Ever since I moved to the San Francisco Bay Area and tried a Din Tai Fung (DTF), I’ve wanted one in the Bay Area. Din Tai Fung opened today – Tuesday, May 10th at 11:00 AM PST – and I was there to catch the grand opening.
For a while, the only Din Tai Fung in the United States was in Los Angeles – Arcadia, California to be exact. The that location expanded with another restaurant adjacent to it. Then, to my great surprise and disappointment, Din Tai Fung expanded to Seattle – of all places – and is expanding now to having almost four in the region. And of course, expanding in Los Angeles and Southern California.
Din Tai Fung first announced their first Bay Area location would be at the Valley Fair Mall in Santa Clara (next to San Jose), California around last September 2015. Since then, I’ve been periodically contacting the restaurant as to their opening.
I was thinking of dropping by Valley Fair Mall at around 10:00 AM this morning when the mall technically opens, but realized that I should go into work, especially since I had been out two days last week for personal/family reasons. I had read that the restaurant was going to be opening at 11:00 AM, so figured I’d go to work a little early and leave around 10:30 AM to check out the opening, since the mall was less than 10 miles away via highway and local roads. But if I had really wanted to be first in line, I would have had to have gotten there really early, according to the San Jose Mercury News:
“It might sound crazy, but it’s not to people like Taylor Arnicar and Shirley Song. The Sunnyvale couple has been to 10 Din Tai Fung locations around the world, including Beijing, Hong Kong, Seattle and Los Angeles and were excited that the restaurant was opening so close to home. They were so excited that they arrived at 6:30 a.m. Tuesday and were the first in line. “We were the only ones here for a while,” Arnicar said, “so we could have gotten a couple of hours more sleep.”
They weren’t alone for too long. As chefs — looking like bunny-suited tech workers in a clean room — were hard at work handmaking dumplings, the line continued to grow. About 30 minutes before the 11 a.m. opening, it had ballooned to about 400 people, all waiting for a taste of Din Tai Fung’s famous xiao long bao dumpling, or XLB, as fans know it.
The restaurant, though, can seat only 120 people at a time. So anyone toward the back was practically guaranteed a wait of a couple of hours. It got so busy that the restaurant closed off the line so it could restock supplies. Insiders say you can expect this kind of lines for the next few weeks at least, if not months.”
I wasn’t too sure who else was going to wait in line and didn’t necessarily want to eat alone. I did see on Facebook someone I know and his wife were planning on getting there early, and did see him chatting and standing next to a friend of mine – which surprised me (they had just met). And later, I did bump into my brother’s friend and her friend as well.
There was definitely a long line an hour afterwards – I dropped by after I ate lunch elsewhere, where you can take a look at this 360 video that I took around noon:
I think I will try to get to the Din Tai Fung on a Saturday or Sunday early morning when the mall opens so I can get in without waiting – or waiting too long. I can’t wait! It’s been a long time coming, but I am glad there is FINALLY a Din Tai Fung in the Bay Area – and I wonder how quickly and how many more restaurants they plan on opening, since I am sure this one will make a boatload of money.
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Asians in Colorado by William Wei unearths a local and regional history of Chinese and Japanese in the Centennial State. Wei positions the unique aspects of the state’s history within the broader national story. It is the stories of little known individuals, from Chinese Americans involved in local court cases to Japanese farmers, to their far and few between white allies that add something new to our knowledge of Asian American history. As Wei makes clear in the introduction, he intends this to be an American story. It too seeks to address the fundamental question, what makes an American? This is a familiar angle for those well-versed in Asian American history, but by looking at Colorado as an embodiment of the development of the American West, it transports us out of the coasts and into the center.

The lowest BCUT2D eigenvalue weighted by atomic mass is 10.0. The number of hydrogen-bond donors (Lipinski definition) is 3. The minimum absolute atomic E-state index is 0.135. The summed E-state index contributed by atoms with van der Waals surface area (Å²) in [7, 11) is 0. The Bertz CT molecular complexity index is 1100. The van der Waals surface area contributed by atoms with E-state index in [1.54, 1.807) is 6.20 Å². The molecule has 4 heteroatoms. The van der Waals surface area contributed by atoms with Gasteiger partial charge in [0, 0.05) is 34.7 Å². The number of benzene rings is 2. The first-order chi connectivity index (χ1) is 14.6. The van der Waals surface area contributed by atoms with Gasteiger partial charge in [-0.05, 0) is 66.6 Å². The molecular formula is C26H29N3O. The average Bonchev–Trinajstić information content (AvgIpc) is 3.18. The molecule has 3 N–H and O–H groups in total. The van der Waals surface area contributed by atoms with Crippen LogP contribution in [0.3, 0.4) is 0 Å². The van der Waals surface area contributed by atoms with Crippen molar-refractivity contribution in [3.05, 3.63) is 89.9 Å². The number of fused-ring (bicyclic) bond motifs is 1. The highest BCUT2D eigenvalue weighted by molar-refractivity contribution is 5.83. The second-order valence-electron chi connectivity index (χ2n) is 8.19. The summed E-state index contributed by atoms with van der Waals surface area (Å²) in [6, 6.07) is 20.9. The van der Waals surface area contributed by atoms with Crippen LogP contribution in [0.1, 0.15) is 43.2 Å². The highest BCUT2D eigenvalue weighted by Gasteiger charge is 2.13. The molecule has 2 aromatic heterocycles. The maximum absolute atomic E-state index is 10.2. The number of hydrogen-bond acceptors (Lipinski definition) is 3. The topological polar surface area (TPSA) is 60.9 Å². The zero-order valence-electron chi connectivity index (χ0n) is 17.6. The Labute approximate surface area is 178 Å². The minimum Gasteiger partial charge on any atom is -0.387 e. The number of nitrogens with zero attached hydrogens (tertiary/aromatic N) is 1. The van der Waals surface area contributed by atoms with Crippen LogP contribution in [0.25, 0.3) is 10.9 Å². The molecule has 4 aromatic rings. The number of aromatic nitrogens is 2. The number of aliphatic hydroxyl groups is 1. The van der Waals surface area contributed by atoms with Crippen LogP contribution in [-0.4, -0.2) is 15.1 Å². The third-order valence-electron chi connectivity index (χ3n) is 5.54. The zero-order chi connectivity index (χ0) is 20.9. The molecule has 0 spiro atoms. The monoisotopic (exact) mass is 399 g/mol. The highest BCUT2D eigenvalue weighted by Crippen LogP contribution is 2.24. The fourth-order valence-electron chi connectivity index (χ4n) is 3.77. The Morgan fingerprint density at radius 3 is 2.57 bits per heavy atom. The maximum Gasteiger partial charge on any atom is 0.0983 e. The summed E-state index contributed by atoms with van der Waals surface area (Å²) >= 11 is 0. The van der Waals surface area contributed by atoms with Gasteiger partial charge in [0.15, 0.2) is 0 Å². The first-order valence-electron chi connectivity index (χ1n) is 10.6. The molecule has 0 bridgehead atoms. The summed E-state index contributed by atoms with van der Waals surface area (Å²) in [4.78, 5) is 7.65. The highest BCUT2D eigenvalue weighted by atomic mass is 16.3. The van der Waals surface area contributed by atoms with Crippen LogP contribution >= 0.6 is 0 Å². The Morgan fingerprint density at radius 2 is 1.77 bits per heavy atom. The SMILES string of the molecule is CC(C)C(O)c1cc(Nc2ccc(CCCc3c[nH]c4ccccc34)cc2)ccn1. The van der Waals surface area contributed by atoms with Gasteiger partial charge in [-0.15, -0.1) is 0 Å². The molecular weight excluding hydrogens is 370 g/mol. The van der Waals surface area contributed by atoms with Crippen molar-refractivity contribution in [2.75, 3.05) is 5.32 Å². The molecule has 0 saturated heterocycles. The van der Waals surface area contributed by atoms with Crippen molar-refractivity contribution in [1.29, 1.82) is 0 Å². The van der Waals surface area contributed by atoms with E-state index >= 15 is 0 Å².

Among other things, my book shows that Asian Coloradans did not lack true grit. On the contrary, they displays a dogged perseverance and refused to be discouraged by setbacks.
Overall, there is much to praise in terms of highlighting local history, for which there is never enough space in larger survey books.
Amanda Harvie is a cute, 23-year-old bartender looking for love. Her mom (and best friend) Larissa thinks she knows best what kind guy Amanda will gravitate toward, but professional matchmaker and dating expert Carmelia Ray thinks she has the expertise to find Amanda a likelier match. After a short interview with Amanda, Carmelia looks through her computer for the right guy, while Larissa visits a nearby improvisational theater class to interview prospects. Each potential Cupid coaches her candidate for a first date, which we get to watch.
We get a bowling alley, a bar (made of ice, apparently), a mannequin, and a bunch of hidden cameras as each training session and first date unfolds. To every participant’s credit, despite the forced nature of the entire exercise from premise to execution, everyone seems to make a sincere attempt at making things work, with no trace of irony, which would destroy a show like this. Any irony needs to be brought by the viewer, and I at first didn’t have any problem looking at the show through a non-ironic prism.
Amanda is cute, Larissa is cute, Carmelia is cute, and each of the dates is cute. It’s nearly a cuteness overload, but I’m not complaining because that’s good enough a reason for me to watch. I should admit that I’m a really, really slow dater, and almost none of the advice given by anyone in this show would work for me, and if I were to take it very seriously, I’m not sure I’d make it through a whole episode without the cute likeability of everyone on screen. With no personal connection or investment, what’s left for me is to be entertained, and (mostly) I am.
The show is fun to watch in the first half. The edits are playful, with quick shots of subjects against seamless white backgrounds. It’s a good-looking, well-produced program. My only technical complaints come in the second half, where the voiceover (which is fine in the intro) gets needlessly intrusive, and there are a few too many exterior shots through a fisheye lens.